This is still the case despite some recent loopholes that have been created in this system. This is why any political support to these trials is vitally important as it will reinforce the democratic political philosophy and help point the legal system towards democracy. The claim that the cases in question aim to silence opposition is unfounded. The fact that most of the defendants are also opponents of the AKP is the outcome of current conditions. Given the fact that all coup attempts during the last 10 years targeted the AKP, it is quite natural that these trials would be aimed at the opponents, not the proponents, of the AKP. But you can be sure that the same defendants would have opposed Adnan Menderes and Turgut Özal, had they been able to, as well as Süleyman Demirel, in the early years of his political career -- and some even did. Therefore, there are reasons galore to believe that most of the defendants are opponents of democracy, rather than the AKP.

Proving innocence vis-à-vis profession

And any attempt to prove the innocence of the defendants vis-à-vis their professions, prestige or statuses is contrary to the rule of law. No one can claim that journalists and physicians will not commit crimes. The tendency of the members of the military, whose past is fraught with coups and coup attempts to overthrow democratically elected governments, can be regarded more as a rule rather than an exception. Indeed, a discursive analysis of the remarks made by some defendants who are members of the military -- as well as some retired members of the military -- who pop up in media debates, would quickly reveal this fact. When a journalist declares that s/he thinks that the military may overthrow the democratically elected government, we may consider this as a simple expression of opinion. But we cannot be so tolerant with the journalists who closely work or collaborate with the military. And the members of the military must never talk about coups or hint about overthrowing the government. This is clearly an offense. The fact that the cases are being heard by specially authorized courts may lead to certain inconveniences, but this is not the sole source of controversy. Indeed, these crimes are unusual and the Turkish judiciary is inexperienced in dealing with them. No matter which court hears the coup attempt cases, similar complaints will be raised.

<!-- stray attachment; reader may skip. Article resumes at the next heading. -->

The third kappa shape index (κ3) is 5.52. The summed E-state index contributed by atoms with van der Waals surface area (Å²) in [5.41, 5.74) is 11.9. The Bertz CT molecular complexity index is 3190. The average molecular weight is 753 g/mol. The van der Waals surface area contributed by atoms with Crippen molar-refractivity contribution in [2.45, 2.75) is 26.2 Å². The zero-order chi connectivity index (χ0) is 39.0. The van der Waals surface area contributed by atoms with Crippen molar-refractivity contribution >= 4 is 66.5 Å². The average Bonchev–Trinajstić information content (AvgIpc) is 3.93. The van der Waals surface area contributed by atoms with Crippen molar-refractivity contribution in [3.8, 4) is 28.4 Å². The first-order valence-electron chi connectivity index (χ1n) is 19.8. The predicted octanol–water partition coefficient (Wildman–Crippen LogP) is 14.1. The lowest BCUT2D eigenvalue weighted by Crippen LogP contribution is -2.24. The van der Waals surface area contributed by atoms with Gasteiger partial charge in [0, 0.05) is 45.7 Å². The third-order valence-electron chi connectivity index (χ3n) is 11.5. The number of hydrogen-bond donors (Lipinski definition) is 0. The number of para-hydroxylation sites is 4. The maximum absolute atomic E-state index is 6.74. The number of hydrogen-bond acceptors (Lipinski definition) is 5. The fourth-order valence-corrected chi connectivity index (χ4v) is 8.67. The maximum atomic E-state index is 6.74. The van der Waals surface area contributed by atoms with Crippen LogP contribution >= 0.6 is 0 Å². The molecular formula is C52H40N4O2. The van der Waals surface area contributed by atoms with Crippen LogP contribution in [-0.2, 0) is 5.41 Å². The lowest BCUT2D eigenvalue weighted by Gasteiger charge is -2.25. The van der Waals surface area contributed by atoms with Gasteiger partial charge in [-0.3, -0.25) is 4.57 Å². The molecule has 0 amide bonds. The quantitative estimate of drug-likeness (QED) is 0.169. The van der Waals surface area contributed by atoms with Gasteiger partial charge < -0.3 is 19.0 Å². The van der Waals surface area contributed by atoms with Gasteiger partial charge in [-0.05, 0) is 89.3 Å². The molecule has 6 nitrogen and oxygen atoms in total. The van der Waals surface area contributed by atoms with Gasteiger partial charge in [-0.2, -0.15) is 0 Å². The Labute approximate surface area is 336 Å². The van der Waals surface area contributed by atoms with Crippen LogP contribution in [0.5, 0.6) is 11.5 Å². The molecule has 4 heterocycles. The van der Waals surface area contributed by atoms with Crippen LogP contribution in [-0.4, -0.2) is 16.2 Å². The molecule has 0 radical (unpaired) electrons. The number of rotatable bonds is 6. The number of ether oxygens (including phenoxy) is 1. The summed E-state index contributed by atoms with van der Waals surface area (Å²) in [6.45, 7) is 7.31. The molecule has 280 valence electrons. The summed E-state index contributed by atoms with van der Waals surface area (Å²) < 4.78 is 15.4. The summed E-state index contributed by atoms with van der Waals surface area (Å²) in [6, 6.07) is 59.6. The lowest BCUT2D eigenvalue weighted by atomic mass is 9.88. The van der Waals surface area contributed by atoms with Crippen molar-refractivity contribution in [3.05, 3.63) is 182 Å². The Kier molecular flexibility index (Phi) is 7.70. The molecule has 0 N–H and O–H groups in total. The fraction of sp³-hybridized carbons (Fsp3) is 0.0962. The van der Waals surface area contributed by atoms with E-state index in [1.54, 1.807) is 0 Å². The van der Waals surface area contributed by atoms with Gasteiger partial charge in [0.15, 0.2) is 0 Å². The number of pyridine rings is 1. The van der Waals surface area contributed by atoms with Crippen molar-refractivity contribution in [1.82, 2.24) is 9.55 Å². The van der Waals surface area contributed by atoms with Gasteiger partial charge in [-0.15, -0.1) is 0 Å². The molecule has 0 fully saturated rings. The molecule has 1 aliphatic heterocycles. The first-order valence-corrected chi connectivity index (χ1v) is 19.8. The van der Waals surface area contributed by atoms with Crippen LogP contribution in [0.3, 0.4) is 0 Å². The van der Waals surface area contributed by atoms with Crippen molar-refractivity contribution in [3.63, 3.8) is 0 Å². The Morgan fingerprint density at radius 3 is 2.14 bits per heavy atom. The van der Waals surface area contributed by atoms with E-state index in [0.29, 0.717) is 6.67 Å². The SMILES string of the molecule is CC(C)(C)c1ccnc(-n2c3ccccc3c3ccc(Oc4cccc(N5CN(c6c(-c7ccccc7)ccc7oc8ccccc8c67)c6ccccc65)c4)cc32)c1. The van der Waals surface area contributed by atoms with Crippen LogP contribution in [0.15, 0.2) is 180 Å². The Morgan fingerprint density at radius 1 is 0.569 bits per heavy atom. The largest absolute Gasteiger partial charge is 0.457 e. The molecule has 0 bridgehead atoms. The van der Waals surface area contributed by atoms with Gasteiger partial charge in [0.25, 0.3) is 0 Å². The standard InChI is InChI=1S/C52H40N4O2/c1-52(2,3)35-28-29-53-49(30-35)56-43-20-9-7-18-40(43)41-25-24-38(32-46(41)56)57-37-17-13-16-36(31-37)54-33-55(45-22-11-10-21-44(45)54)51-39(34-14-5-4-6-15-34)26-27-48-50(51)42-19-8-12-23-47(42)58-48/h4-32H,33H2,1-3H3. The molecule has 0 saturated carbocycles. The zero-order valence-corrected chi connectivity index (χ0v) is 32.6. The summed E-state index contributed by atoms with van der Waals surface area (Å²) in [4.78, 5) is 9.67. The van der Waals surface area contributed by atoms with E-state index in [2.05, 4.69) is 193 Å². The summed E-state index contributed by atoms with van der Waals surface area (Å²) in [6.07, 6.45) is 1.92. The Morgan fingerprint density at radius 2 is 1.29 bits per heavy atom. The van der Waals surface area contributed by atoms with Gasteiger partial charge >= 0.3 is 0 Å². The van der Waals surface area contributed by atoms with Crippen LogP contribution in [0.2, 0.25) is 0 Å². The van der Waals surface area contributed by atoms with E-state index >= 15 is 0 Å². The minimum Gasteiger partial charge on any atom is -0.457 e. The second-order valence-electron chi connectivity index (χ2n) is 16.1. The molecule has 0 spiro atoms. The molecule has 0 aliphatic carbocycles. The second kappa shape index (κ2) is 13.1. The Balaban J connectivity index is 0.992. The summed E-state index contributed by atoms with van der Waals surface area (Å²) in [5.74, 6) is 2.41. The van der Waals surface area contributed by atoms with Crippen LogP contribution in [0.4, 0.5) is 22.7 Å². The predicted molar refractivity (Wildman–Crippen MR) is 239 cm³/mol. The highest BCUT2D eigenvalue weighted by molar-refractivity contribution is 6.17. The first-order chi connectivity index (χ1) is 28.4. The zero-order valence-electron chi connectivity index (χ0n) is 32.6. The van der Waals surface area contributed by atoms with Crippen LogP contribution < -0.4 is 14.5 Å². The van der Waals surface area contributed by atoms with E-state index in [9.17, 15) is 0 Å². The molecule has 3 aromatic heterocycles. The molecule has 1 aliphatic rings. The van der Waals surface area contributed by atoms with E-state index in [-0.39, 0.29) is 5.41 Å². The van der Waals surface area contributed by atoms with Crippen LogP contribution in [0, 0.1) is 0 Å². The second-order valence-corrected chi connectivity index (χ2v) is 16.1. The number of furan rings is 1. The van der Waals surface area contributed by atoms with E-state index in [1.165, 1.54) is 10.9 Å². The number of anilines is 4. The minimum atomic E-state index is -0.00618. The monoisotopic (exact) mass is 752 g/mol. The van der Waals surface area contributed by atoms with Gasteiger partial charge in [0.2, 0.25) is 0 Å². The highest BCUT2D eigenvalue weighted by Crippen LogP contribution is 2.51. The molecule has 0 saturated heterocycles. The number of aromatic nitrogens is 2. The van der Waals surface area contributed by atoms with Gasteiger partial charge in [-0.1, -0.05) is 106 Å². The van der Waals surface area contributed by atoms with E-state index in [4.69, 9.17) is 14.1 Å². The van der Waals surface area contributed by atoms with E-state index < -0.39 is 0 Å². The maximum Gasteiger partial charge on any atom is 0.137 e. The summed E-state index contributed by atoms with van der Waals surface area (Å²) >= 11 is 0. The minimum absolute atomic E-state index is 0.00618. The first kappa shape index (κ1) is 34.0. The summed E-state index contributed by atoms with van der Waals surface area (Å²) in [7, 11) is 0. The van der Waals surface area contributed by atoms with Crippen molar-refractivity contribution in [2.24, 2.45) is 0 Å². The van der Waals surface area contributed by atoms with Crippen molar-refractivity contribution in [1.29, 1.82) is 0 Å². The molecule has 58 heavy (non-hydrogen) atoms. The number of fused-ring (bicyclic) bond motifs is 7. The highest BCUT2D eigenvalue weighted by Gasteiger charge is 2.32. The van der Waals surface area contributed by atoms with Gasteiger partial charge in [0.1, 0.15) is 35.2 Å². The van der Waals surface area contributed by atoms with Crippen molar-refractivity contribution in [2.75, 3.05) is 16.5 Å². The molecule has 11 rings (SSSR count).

Is the evidence real or manufactured? It is up to the courts to decide. Even if I, as an ordinary citizen, believe that they are not forged or manufactured, the judges will still call the shots. The claim that some defendants don’t know the charges against them is essentially propaganda. Indeed, the ECtHR rejected this claim. The defendants are accused of being members of the network named Ergenekon, and of working for this network. We can even suggest that these trials are more democratic than the average conditions prevalent in Turkey. Until now, we have not heard complaints about torture, ill-treatment and restricted access to a proper defense. These are the chronic problems of our judicial system. The trials are proceeding at a speed not seen in any other case. And finally, there is the claim that arrests should not be a rule, but an exception, and that the duration of detentions should not be as lengthy as they eventually turn into punishments, in effect. There is already a social consensus that these are problems that must be settled at once.

The ECtHR’s interim decision reinforced the democratic legitimacy and legal basis of the Ergenekon trials. I hope this helps to quickly conclude these trials.


*Atilla Yayla is a writer and political scientist.